Saturday, February 13, 2010

The chickens have ended thier strike

For the last month or so our chickens have been on strike. Not one egg for almost a month. This could have easily lead to a bunch of tasty pots of chicken and dumplings, but so far we have let them live in peace. Today the gave four eggs and may have bought themselves so more time on the big blue marble. However, their days are numbered.

Being almost three years old they have moved past their prime laying time and probably hould have been eaten by now. This year we are going to expand they chicken production around the yard, but we haven't decided how many we are going to go with. We will probably go for another twenty or so laying hens. Last time we started with twenty four, six of each of four different kinds. Now we have three rhode island reds and three dominickers left. One of the the groups of six that we started with was pretty quickly killed by the other groups. I guess the term pecking order means something after all. I had no idea they would go after each other, but they would pick a chicken and just peck at through out the day. Once it was bleeding they would just go after it more and more until it was dead. I am not sure if having a rooster keeps order or not. I know the rooster will help to round up strays and make free range chickens go back into the coop at night. Since rooster are mean we decided to wait till the kids are a little older.

This time we are going to start with two kinds, although we haven't picked them yet. One kind will be for eggs and the other for meat. Yep, gonna be some killing around the farm. Having never had to actually kill something to eat I am not sure how this is going to work out, but if I have a problem doing it I should settle in with a nice salad. I think the hard part won't be the killing it will be the nasty business of cleaning the carcass. All the blood, guts, feet, heads and such. I am so very used to my neatly shrink wrapped packets of flesh.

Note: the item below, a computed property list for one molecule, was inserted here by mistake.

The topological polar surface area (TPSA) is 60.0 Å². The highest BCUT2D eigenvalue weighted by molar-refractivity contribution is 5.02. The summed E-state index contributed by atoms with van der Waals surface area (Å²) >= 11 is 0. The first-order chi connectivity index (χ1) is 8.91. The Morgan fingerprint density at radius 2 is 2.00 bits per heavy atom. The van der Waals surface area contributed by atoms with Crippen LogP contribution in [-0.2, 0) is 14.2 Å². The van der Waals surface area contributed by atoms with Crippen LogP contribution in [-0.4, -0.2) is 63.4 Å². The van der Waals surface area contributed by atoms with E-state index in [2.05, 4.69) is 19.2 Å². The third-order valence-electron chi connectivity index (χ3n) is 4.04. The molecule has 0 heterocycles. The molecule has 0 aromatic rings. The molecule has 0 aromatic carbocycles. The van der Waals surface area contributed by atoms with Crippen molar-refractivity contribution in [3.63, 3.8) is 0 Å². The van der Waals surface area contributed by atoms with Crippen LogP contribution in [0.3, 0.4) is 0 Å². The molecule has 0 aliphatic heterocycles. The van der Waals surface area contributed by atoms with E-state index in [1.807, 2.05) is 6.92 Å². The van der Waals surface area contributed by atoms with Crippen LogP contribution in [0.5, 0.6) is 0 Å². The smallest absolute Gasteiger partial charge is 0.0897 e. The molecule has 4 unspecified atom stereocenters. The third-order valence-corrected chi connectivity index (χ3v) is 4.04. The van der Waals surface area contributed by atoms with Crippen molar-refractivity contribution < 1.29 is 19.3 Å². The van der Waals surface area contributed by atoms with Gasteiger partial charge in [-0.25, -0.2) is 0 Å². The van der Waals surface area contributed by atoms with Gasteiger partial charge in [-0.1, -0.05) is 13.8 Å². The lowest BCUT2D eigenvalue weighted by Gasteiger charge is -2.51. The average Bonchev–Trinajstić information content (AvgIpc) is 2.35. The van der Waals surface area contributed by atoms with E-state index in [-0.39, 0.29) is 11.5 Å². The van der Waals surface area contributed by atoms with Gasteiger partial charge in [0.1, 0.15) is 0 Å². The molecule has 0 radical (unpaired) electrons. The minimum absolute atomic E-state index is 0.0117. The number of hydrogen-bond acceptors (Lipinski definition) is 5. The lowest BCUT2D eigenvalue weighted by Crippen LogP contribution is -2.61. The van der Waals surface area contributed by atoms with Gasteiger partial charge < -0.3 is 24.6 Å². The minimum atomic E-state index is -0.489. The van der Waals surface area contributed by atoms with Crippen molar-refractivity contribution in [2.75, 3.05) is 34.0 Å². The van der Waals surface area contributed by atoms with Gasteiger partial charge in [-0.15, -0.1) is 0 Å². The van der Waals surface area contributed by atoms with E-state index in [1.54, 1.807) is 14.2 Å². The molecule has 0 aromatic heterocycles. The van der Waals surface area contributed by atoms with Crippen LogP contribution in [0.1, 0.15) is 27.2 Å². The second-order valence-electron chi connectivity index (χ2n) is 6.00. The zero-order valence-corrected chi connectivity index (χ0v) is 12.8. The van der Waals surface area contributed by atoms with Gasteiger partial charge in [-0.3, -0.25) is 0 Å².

We are going to keep these more seperated for each other by building chicken tractors. The are like a long short framed box covered with chicken wire that you put the chickens in and then move everyday so they get fresh grass and bugs. Great for lawn, good for the chickens. Picking the eggs out of the coop today I realized I need to hurry up and get going or spring time will be here and past before I get any built. Tomorrow I am going up to the old barn on the corner of the property to see what supplies I can salvage. I know I can some corrugated sheet metal for the tops and maybe I can get a little wood too.


  1. 3 Leghorn Chickens and a banty hen that thought it was a rooster kept us (family of five) with plenty of eggs. To keep our chickens laying we always had water available. In addition to chicken feed we added from time to time bone meal, corn, calcium powder or egg shells. When we came across snails or tobacco hornworms in the tomato plants we would feed that to them as well. In the winter when there was fewer insects to be had, we provided a a few spoonfuls of peanut butter thinking that would boost their protein intake.

  2. I will have to try peanut butter. They almost always have water although once and a while they knock over their water and a rain bucket that they like to drink out of. The kids bring em bugs when their in the coop and we give em all the veggie scraps and egg shells, but soon that will go in the compost bin.